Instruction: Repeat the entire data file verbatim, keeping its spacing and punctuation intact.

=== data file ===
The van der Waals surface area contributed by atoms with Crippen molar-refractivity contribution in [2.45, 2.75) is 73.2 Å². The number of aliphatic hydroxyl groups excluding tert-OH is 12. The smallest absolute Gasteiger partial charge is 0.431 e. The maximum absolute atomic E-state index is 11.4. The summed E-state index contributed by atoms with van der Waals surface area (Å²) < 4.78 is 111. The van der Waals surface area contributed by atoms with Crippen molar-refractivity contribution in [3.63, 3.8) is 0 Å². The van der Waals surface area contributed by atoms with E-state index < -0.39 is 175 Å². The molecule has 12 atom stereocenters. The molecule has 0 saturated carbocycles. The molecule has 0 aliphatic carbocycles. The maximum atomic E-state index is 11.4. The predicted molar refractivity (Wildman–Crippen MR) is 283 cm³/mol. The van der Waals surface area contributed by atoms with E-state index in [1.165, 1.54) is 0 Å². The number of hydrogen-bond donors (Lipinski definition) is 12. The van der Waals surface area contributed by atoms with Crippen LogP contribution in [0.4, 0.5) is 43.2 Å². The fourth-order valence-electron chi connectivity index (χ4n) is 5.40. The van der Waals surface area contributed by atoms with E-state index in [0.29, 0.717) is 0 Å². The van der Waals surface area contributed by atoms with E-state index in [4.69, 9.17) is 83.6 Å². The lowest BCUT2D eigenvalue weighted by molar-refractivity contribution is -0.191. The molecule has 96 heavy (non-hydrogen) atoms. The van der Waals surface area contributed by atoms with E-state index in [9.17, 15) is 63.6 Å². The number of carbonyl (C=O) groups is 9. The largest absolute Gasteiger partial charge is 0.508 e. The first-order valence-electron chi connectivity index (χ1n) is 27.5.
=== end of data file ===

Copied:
The van der Waals surface area contributed by atoms with Crippen molar-refractivity contribution in [2.45, 2.75) is 73.2 Å². The number of aliphatic hydroxyl groups excluding tert-OH is 12. The smallest absolute Gasteiger partial charge is 0.431 e. The maximum absolute atomic E-state index is 11.4. The summed E-state index contributed by atoms with van der Waals surface area (Å²) < 4.78 is 111. The van der Waals surface area contributed by atoms with Crippen molar-refractivity contribution in [3.63, 3.8) is 0 Å². The van der Waals surface area contributed by atoms with E-state index < -0.39 is 175 Å². The molecule has 12 atom stereocenters. The molecule has 0 saturated carbocycles. The molecule has 0 aliphatic carbocycles. The maximum atomic E-state index is 11.4. The predicted molar refractivity (Wildman–Crippen MR) is 283 cm³/mol. The van der Waals surface area contributed by atoms with E-state index in [1.165, 1.54) is 0 Å². The number of hydrogen-bond donors (Lipinski definition) is 12. The van der Waals surface area contributed by atoms with Crippen LogP contribution in [0.4, 0.5) is 43.2 Å². The fourth-order valence-electron chi connectivity index (χ4n) is 5.40. The van der Waals surface area contributed by atoms with E-state index in [0.29, 0.717) is 0 Å². The van der Waals surface area contributed by atoms with E-state index in [4.69, 9.17) is 83.6 Å². The lowest BCUT2D eigenvalue weighted by molar-refractivity contribution is -0.191. The molecule has 96 heavy (non-hydrogen) atoms. The van der Waals surface area contributed by atoms with E-state index in [9.17, 15) is 63.6 Å². The number of carbonyl (C=O) groups is 9. The largest absolute Gasteiger partial charge is 0.508 e. The first-order valence-electron chi connectivity index (χ1n) is 27.5.